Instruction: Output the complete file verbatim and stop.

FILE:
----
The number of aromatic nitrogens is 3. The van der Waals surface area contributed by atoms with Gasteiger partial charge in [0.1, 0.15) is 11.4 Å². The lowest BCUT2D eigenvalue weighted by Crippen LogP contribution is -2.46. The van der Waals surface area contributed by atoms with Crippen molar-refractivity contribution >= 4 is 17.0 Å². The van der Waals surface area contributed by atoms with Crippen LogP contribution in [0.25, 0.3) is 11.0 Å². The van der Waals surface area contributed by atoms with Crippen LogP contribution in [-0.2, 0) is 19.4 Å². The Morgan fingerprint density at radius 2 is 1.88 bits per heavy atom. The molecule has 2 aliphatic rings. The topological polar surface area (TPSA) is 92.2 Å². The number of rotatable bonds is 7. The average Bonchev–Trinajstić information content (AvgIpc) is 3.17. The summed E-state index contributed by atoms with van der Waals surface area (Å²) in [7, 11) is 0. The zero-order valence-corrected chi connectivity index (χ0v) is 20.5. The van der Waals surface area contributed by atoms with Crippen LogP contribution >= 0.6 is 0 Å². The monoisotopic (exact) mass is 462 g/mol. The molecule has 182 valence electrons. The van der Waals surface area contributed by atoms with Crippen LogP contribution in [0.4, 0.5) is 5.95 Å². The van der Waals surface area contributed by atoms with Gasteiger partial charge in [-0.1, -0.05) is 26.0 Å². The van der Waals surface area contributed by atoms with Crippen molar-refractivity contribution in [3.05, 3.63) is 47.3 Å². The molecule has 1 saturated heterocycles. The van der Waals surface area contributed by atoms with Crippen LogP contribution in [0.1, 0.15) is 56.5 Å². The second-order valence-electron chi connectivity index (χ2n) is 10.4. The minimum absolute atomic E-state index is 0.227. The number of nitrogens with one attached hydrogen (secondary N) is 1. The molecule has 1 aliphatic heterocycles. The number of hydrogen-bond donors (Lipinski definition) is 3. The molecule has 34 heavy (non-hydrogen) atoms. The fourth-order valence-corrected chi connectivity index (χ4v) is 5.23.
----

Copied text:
The number of aromatic nitrogens is 3. The van der Waals surface area contributed by atoms with Gasteiger partial charge in [0.1, 0.15) is 11.4 Å². The lowest BCUT2D eigenvalue weighted by Crippen LogP contribution is -2.46. The van der Waals surface area contributed by atoms with Crippen molar-refractivity contribution >= 4 is 17.0 Å². The van der Waals surface area contributed by atoms with Crippen LogP contribution in [0.25, 0.3) is 11.0 Å². The van der Waals surface area contributed by atoms with Crippen LogP contribution in [-0.2, 0) is 19.4 Å². The Morgan fingerprint density at radius 2 is 1.88 bits per heavy atom. The molecule has 2 aliphatic rings. The topological polar surface area (TPSA) is 92.2 Å². The number of rotatable bonds is 7. The average Bonchev–Trinajstić information content (AvgIpc) is 3.17. The summed E-state index contributed by atoms with van der Waals surface area (Å²) in [7, 11) is 0. The zero-order valence-corrected chi connectivity index (χ0v) is 20.5. The van der Waals surface area contributed by atoms with Crippen LogP contribution >= 0.6 is 0 Å². The monoisotopic (exact) mass is 462 g/mol. The molecule has 182 valence electrons. The van der Waals surface area contributed by atoms with Crippen LogP contribution in [0.4, 0.5) is 5.95 Å². The van der Waals surface area contributed by atoms with Gasteiger partial charge in [-0.1, -0.05) is 26.0 Å². The van der Waals surface area contributed by atoms with Crippen molar-refractivity contribution in [3.05, 3.63) is 47.3 Å². The molecule has 1 saturated heterocycles. The van der Waals surface area contributed by atoms with Crippen LogP contribution in [0.1, 0.15) is 56.5 Å². The second-order valence-electron chi connectivity index (χ2n) is 10.4. The minimum absolute atomic E-state index is 0.227. The number of nitrogens with one attached hydrogen (secondary N) is 1. The molecule has 1 aliphatic heterocycles. The number of hydrogen-bond donors (Lipinski definition) is 3. The molecule has 34 heavy (non-hydrogen) atoms. The fourth-order valence-corrected chi connectivity index (χ4v) is 5.23.